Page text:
Kansas Coal Plant
About this time last year, we wondered whether legislation in the state of Kansas would pass permitting Sunflower Electric Power Corp. to build a new 2.8 billion dollar coal plant near Holcomb. It was essentially the same legislation that former Governor Kathleen Sebelius had vetoed for environmental concerns.
Three years ago, Roderick Bremby, Kansas Secretary of Health and Environment became the first person in U.S. history to deny permits for coal plants on the basis of CO² emissions.
Way back in 2007, he said, “I’m not a scientist by training, but we have at our fingertips results from the nation’s best scientists and the international community. Scientists are by nature skeptical, yet they have stated our impacts on climate change are unequivocal. We have to be responsive to that. I felt that a permit that would stand for 40-50 years should not be taken lightly. I couldn’t ignore the emerging information concerning climate change.”
The legislation to build the new power plant passed this year with the blessing of Governor Parkinson. Now it became essential that air quality permits be approved before January 2, 2011, the day new federal regulations go into effect governing greenhouse gases. Those gas pollution controls could add tens of millions of dollars to the price of the proposed plant.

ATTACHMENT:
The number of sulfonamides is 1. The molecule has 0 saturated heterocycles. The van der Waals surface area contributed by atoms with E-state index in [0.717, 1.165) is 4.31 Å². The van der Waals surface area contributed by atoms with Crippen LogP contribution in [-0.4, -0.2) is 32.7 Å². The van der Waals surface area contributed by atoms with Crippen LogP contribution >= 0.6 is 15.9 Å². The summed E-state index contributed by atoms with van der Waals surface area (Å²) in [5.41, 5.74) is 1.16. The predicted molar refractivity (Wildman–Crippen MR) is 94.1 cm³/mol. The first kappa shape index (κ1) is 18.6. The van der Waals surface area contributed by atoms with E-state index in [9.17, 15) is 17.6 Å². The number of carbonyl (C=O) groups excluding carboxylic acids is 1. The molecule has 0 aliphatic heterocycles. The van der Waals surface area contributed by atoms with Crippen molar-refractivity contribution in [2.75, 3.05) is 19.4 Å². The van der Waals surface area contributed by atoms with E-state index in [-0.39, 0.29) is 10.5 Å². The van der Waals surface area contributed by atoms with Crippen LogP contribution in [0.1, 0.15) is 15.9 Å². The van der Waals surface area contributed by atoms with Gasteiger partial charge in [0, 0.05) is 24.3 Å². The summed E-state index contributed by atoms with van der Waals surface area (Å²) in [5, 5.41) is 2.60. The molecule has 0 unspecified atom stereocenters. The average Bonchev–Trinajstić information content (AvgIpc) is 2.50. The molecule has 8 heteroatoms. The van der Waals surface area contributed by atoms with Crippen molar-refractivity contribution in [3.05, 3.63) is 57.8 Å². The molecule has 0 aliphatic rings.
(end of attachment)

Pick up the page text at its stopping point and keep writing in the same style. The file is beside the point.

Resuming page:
Thursday, Acting Health and Environment Secretary John Mitchell announced his decision to allow Sunflower Electric Power Corp. to move forward with its 2.8 billion dollar coal plant project outside Holcomb.
So here’s the big question. What happened to former Kansas Secretary Rod Bremby?
Was he removed from office because he opposed the building of the coal plant? Nobody seems to want to answer the question including Mr. Bremby and most especially Governor Parkinson.
“There is little doubt that outside influences are manipulating the process,” said Stephanie Cole, spokeswoman for the Kansas Chapter of the Sierra Club. “I think the concerns are justified that the process has been undermined.”
This battle has been going on for four years. Air pollution is the biggest concern but there is some worry that most of the electricity generated will go to Colorado. I don’t care who gets the electricity but I care a lot about what kind of environment we live in and I hope our new governor and his crew do too.